How is involuntary manslaughter different from murder?
The main way that involuntary and voluntary manslaughter differs from murder is the defendant’s intent. When someone faces a manslaughter charge, the killing of the victim was unintentional. By contrast, a murder charge requires the defendant to have acted intentionally.
In some cases, a person can be charged with second-degree murder if he or she kills someone while committing a violent felony without an intent to kill. In this type of situation, the defendant might not have intended to kill someone else but did so when he or she was committing a violent felony such as armed robbery, kidnapping, or burglary. People who are charged with involuntary manslaughter act without criminal intent. For example, you can be charged with involuntary manslaughter if you drink at a bar and then kill someone in a drunk-driving accident. Some people can be charged with involuntary manslaughter even when their reckless or negligent actions were not illegal. For example, if you are a landlord and failed to keep the heating unit in an apartment in good working order, you might be charged with involuntary manslaughter if a fire breaks out and causes the deaths of some of the tenants.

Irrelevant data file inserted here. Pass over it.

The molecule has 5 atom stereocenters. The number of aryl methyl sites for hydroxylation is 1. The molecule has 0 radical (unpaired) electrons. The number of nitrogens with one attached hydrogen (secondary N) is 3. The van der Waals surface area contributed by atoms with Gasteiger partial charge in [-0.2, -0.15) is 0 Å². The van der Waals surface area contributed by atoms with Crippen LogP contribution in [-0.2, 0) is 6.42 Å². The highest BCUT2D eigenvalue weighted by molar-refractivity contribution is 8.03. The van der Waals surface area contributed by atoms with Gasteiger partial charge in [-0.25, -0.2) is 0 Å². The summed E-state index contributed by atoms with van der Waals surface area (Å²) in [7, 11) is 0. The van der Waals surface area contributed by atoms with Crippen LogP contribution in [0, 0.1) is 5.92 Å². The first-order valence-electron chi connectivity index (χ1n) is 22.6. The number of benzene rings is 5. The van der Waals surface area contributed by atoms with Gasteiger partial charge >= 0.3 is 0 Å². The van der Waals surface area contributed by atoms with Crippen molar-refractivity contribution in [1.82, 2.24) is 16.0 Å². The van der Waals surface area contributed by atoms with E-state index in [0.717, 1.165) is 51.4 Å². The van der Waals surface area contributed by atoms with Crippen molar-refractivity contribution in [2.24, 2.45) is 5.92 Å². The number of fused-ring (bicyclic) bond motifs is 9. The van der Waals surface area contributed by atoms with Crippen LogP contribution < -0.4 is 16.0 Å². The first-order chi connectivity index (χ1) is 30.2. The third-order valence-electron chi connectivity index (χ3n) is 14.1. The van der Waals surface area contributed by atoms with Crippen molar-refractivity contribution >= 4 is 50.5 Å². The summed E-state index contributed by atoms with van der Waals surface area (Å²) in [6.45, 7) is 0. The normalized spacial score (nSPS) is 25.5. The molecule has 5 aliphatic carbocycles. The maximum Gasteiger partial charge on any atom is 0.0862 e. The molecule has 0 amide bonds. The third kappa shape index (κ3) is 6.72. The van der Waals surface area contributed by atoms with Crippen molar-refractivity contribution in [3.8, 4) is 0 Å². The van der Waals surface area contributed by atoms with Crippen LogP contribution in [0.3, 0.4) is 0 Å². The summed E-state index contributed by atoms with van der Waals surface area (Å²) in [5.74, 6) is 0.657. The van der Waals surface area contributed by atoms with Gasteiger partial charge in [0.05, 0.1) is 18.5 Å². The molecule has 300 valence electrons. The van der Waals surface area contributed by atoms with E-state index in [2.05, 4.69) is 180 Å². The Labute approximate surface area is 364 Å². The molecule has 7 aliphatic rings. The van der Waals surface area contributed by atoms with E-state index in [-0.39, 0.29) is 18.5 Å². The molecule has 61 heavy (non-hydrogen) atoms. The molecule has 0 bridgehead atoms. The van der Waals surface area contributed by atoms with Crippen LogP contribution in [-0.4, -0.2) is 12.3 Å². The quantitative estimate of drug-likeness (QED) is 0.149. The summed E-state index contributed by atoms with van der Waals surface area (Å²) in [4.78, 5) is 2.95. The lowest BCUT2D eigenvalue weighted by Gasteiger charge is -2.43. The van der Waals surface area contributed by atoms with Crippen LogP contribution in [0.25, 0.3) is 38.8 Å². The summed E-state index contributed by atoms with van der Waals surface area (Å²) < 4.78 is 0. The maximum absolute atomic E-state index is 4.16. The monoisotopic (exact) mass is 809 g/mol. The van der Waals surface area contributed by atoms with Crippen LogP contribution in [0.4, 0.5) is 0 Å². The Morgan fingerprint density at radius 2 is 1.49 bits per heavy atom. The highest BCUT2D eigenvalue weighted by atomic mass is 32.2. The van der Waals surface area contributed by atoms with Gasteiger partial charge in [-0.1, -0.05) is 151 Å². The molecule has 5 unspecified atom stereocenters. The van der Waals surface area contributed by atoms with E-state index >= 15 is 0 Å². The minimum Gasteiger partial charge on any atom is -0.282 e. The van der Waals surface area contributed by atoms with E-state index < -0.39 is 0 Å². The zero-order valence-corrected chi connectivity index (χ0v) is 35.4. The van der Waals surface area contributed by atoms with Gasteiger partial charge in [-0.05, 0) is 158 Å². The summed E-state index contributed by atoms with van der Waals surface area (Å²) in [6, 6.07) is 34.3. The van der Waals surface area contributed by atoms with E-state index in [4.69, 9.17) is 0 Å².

Penalties for an involuntary manslaughter conviction in Pennsylvania
Involuntary manslaughter is much less serious than a murder charge. However, it still carries the potential for incarceration and other serious penalties if you are convicted of the offense. In most cases of involuntary manslaughter in Pennsylvania, people face first-degree misdemeanor charges. A conviction for first-degree misdemeanor involuntary manslaughter can result in a fine of up to $10,000 and a sentence of up to five years of prison.
If the victim is younger than age 12 and was in your custody or care at the time of his or her death, involuntary manslaughter is a second-degree felony. If you are convicted of this offense, you can face up to 10 years in prison and a fine of up to $25,000.
While Pennsylvania has a general definition for involuntary manslaughter, the Commonwealth also defines specific offenses that are associated with driving a vehicle.
These types of offenses are called homicide by vehicle. This can be charged when you operate a vehicle in a grossly negligent way that violates a traffic law or ordinance. For example, intoxication or speeding that causes the death of someone else could lead to homicide by vehicle charges.
To prove that your actions were grossly negligent or reckless, the prosecutor will compare your conduct with the standard of care that a reasonable person would have followed under the same circumstances. A prosecutor might also explore whether you ignored a recognizable danger and continued your activity despite the significant risks involved.
What are the defenses to involuntary manslaughter?
Your attorney will carefully review the evidence in your case to identify the defenses that should be raised. One common defense that might be raised in an involuntary manslaughter case is that your actions did not cause the other person’s death. For example, if you were speeding, but the victim ran across the road suddenly at a mid-block location instead of at a crosswalk, this type of defense might be available to you. Another defense that might be raised to a charge of involuntary manslaughter is that the victim’s death was accidental. In this type of situation, your actions must have been lawful and not criminally negligent.